We’ll give you the bottom line, at the top line: It’s for the data.
The problem Common faced was the fact that traditional real estate data isn’t useful for them because they are renting single rooms rather than entire apartments. By acquiring Skylight, Common can now get a better understanding of the less formal, short-term property market.
Common is most similar to Craigslist listings where renters typically share common space and deal directly with fellow renters rather than a broker. With Skylight’s 125,000 users Common will be be able to monitor their behavior to help decide how to price (and amenitise) spaces.
Common now has four buildings (3 in Brooklyn, and 1 in San Fransisco) and plans to add an additional four based on data from Skylight.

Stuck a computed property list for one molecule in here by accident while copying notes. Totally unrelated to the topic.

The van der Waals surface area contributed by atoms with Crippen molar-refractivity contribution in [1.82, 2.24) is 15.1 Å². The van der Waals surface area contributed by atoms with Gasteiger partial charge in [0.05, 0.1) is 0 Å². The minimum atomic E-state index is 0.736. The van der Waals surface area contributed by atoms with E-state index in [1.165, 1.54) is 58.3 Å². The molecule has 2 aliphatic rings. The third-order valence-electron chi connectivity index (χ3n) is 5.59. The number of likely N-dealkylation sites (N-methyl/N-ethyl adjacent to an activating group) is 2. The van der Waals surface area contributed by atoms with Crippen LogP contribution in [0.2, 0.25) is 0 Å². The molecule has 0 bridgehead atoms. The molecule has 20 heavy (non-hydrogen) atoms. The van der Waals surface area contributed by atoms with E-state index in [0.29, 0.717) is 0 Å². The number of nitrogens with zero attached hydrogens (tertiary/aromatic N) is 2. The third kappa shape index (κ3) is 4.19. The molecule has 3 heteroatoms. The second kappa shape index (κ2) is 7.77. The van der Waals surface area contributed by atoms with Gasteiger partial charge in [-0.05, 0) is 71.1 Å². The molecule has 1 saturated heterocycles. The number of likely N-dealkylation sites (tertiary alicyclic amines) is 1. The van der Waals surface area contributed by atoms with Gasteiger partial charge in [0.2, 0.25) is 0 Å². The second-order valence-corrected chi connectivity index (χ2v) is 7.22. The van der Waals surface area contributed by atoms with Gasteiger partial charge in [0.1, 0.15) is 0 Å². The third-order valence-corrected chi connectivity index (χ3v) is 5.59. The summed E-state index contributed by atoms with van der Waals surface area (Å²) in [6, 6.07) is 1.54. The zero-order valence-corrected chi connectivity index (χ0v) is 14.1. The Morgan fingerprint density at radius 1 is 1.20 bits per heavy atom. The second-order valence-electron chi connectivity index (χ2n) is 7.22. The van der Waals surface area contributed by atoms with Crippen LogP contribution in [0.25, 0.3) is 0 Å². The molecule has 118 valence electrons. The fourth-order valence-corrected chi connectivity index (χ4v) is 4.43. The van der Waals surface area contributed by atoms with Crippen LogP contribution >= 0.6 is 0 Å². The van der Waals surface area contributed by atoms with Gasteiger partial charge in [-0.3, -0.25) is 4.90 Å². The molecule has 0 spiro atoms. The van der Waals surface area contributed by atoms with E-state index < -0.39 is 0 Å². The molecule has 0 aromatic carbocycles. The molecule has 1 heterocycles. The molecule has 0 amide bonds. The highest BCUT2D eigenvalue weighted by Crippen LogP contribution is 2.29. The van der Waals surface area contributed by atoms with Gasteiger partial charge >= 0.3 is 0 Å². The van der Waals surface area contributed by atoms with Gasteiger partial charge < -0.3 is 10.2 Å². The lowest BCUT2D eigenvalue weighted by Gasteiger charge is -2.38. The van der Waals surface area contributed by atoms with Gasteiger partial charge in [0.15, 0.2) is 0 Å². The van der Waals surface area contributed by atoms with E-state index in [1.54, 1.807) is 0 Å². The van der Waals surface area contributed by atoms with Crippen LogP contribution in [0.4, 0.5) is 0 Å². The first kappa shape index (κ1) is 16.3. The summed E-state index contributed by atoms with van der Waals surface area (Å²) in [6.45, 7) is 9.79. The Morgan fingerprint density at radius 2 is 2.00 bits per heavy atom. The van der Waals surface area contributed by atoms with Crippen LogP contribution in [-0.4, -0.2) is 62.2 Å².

“By acquiring Skylight, Common now has access to aggregated, anonymized data from a large market segment that has been largely invisible to brokers and developers: those who find shared housing through Craigslist and other sublet searches,” the company said in a statement. “This data will give Common a large channel to have visibility into not only how to better market Common homes to prospective tenants, but also understand the preferences of a wider variety of people looking for roommates or a new home.”